Developer of VL Innovators Challenge Sees Technology's Effect on the Changing Face of Racism
Ethnicity and ethics are intertwined, particularly in a society where race affects socioeconomic status, education, careers, housing discrimination, health care, technology, class wealth and experiences of racism — both covert and overt. David Theo Goldberg, a leading scholar of critical race theory, Professor of Comparative Literature School of Humanities, Director of the University of California Humanities Research Institute (UCHRI), and one of the co-developers of Voto Latino's VL Innovators Challenge, spoke with Latin Post about the changing face of racism and its relation to technology and access to services and STEM jobs for Latinos and African Americans.
Co-founder of the Humanities, Arts, Science and Technology Advanced Collaboratory (HASTAC) and author of a number of books, including "The Threat of Race" (2008), "The Racial State" (2002) and "Racial Subjects: Writing on Race in America" (1997), the accomplished South African-born theorist co-directed the HASTAC-MacArthur Digital Media and Learning Competition, an annual international contest that promotes transformative learning practices through the application of digital technology, before linking up with the John D. and Catherine T. MacArthur Foundation and Voto Latino's Maria Teresa Kumar to create the more targeted Innovators Challenge, which looks to create technology solutions for the Latino community.
The competition will award $500,000 in grants to 10-15 millennial-led projects that improve conditions and learning for Latino communities. The need for projects and initiatives like the VL Innovators Challenge becomes apparent as Goldberg discusses race relations in America and the debate over whether America is now post-racial country.
He says many people think, "'Yes, we obviously are [in a post-racial society], because [President Barack Obama] got elected. Racism is over. Look how far we've come.' Now, look at all the incredible data, which proves otherwise, from all the environments in social media. And, the ongoing data, like high fatality rates, which African Americans and Latinos continue to fair significantly less well throughout the duration of their lives. Socioeconomics, access to education and so on and so forth," Goldberg said. "I've argued recently that there's a new logic of racism afoot, sometimes characterized as born-again racism."
"Racism takes a new methodology, in the name of the non-racial, in the name of the post-racial, in the name of acculturation. It's a new logic, a social logic called racism, where the cognoscenti point to the fact that there's no more racism because Obama was elected. Donald Sterling said, for instance, said, 'No I'm not racist. I don't like black people around me, but I'm not racist.'"
Goldberg says not only is there denial, but that society also denies the denial. New forms of discrimination are taking place, where the erasure of race has been invoked by public institutions because race has been used in order to differentiate and discriminate between people publicly. Institutions, however, protect racist speech in the private sphere — part of this new logic of racism. This impacts technology because technology is an entity that's invariably involved —and institutions can influence technology in stealthy ways.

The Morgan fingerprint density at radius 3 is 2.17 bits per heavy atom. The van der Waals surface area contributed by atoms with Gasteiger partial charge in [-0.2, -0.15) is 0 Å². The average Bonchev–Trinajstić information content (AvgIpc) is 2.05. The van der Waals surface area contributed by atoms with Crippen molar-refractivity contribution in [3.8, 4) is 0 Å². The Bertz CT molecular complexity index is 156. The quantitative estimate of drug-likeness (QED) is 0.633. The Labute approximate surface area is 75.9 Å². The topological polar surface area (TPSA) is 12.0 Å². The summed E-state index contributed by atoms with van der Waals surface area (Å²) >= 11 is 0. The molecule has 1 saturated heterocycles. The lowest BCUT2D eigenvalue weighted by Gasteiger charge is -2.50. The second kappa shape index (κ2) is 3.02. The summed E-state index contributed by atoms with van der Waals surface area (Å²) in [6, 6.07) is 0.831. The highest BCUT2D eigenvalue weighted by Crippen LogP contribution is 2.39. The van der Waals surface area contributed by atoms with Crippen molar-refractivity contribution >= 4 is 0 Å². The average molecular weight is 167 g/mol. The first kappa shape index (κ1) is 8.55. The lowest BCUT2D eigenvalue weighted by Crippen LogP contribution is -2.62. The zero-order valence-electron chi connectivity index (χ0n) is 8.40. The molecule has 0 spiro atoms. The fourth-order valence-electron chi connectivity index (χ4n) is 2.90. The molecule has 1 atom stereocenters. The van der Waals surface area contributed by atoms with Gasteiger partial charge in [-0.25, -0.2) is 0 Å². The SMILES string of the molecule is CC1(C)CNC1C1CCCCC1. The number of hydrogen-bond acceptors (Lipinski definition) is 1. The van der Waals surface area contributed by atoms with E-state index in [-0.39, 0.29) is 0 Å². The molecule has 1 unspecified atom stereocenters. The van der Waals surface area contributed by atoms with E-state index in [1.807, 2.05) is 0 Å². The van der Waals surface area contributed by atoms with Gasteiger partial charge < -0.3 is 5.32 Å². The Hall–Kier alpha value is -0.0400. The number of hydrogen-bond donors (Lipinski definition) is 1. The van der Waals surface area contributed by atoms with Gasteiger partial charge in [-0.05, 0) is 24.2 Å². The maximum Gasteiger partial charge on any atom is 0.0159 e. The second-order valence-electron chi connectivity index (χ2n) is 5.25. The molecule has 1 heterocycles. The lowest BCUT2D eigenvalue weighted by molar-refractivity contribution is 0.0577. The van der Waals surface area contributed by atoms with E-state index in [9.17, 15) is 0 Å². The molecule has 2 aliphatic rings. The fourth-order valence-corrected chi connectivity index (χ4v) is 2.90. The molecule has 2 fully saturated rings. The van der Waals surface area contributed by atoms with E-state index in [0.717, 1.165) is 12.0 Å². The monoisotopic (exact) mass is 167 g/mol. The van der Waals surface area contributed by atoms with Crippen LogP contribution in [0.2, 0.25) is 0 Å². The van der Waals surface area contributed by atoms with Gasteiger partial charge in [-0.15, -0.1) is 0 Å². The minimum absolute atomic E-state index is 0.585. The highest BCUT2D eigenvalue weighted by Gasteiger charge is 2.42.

Being able to take on an avatar, for example, allows individuals to be anyone they want to be in the virtual world, whatever subject or culture one chooses to be, no matter who or what they are — meaning "you can parade around all kinds of ways and parade behind that parading in order to unrestrict oneself. In that way, racism itself has become anonymous expression."
As for technology, it can be accessed by part of the population in a ways that are inaccessible to other parts of the population, allowing certain individuals access to information about economic and political activity. That lack of technological access for the other side of the population can "prevent people from voting or prevent people from registering to vote, which is the importance of the work of Voto Latino."
When pitting new school racism and old school racism against each another, it's easy to see that there are no winners. The old, in-your-face racism, as awful as it was and has been, and the awful conditions that it produced for the people involved, at the very least is easy to recognize. One can organize and rally against the identifiable wrong and those who are practicing it.
"The problem with contemporary racism is that in a way it's untouchable, it's even unnamable because the terms by which we've identified racism are being erased. It's become bogus, perforated. Where are the lines where we can say, 'That's wrong. Those people are racist and guilty of wrongdoing?' It's seeping into the social landscape," said Goldberg, before mentioning again the Donald Sterling situation. The public called Sterling out for his statements, but many on the internet rose to his defense, calling Sterling's remarks "private expressions in the bedroom," according to Goldberg. Ramifications occurred mainly because Sterling was wealthy with a large organization under him.
The VL Innovators Challenge will produce apps, programs and technology that will benefit the entire Latino community, helping to create a viable and expandable Latino workforce in the technology sector, as well as helping well-trained people engage with startups and major corporations.
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